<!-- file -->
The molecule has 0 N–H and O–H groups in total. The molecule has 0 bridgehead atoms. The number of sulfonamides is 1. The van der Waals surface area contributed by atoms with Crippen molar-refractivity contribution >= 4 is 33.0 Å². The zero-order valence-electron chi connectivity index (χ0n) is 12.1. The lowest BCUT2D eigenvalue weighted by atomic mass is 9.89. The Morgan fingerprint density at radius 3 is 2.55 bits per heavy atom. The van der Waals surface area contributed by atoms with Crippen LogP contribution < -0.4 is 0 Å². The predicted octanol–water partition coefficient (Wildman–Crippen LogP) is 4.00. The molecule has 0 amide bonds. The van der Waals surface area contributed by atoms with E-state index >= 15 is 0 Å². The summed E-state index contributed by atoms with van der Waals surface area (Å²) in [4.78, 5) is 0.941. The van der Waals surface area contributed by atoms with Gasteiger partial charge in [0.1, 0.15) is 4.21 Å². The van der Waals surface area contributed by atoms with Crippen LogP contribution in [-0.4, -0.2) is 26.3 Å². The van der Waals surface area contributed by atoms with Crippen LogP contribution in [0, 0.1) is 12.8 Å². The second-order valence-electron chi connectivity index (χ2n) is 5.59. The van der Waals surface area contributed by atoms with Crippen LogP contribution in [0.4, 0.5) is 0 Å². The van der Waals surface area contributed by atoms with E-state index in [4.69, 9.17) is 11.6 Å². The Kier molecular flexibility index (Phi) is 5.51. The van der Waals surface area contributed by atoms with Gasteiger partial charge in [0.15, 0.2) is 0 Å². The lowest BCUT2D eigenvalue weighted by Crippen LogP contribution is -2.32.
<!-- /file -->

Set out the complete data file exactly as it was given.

The molecule has 0 N–H and O–H groups in total. The molecule has 0 bridgehead atoms. The number of sulfonamides is 1. The van der Waals surface area contributed by atoms with Crippen molar-refractivity contribution >= 4 is 33.0 Å². The zero-order valence-electron chi connectivity index (χ0n) is 12.1. The lowest BCUT2D eigenvalue weighted by atomic mass is 9.89. The Morgan fingerprint density at radius 3 is 2.55 bits per heavy atom. The van der Waals surface area contributed by atoms with Crippen LogP contribution < -0.4 is 0 Å². The predicted octanol–water partition coefficient (Wildman–Crippen LogP) is 4.00. The molecule has 0 amide bonds. The van der Waals surface area contributed by atoms with E-state index >= 15 is 0 Å². The summed E-state index contributed by atoms with van der Waals surface area (Å²) in [4.78, 5) is 0.941. The van der Waals surface area contributed by atoms with Gasteiger partial charge in [0.1, 0.15) is 4.21 Å². The van der Waals surface area contributed by atoms with Crippen LogP contribution in [-0.4, -0.2) is 26.3 Å². The van der Waals surface area contributed by atoms with Crippen LogP contribution in [0, 0.1) is 12.8 Å². The second-order valence-electron chi connectivity index (χ2n) is 5.59. The van der Waals surface area contributed by atoms with Crippen LogP contribution in [0.4, 0.5) is 0 Å². The van der Waals surface area contributed by atoms with E-state index in [4.69, 9.17) is 11.6 Å². The Kier molecular flexibility index (Phi) is 5.51. The van der Waals surface area contributed by atoms with Gasteiger partial charge in [0.15, 0.2) is 0 Å². The lowest BCUT2D eigenvalue weighted by Crippen LogP contribution is -2.32.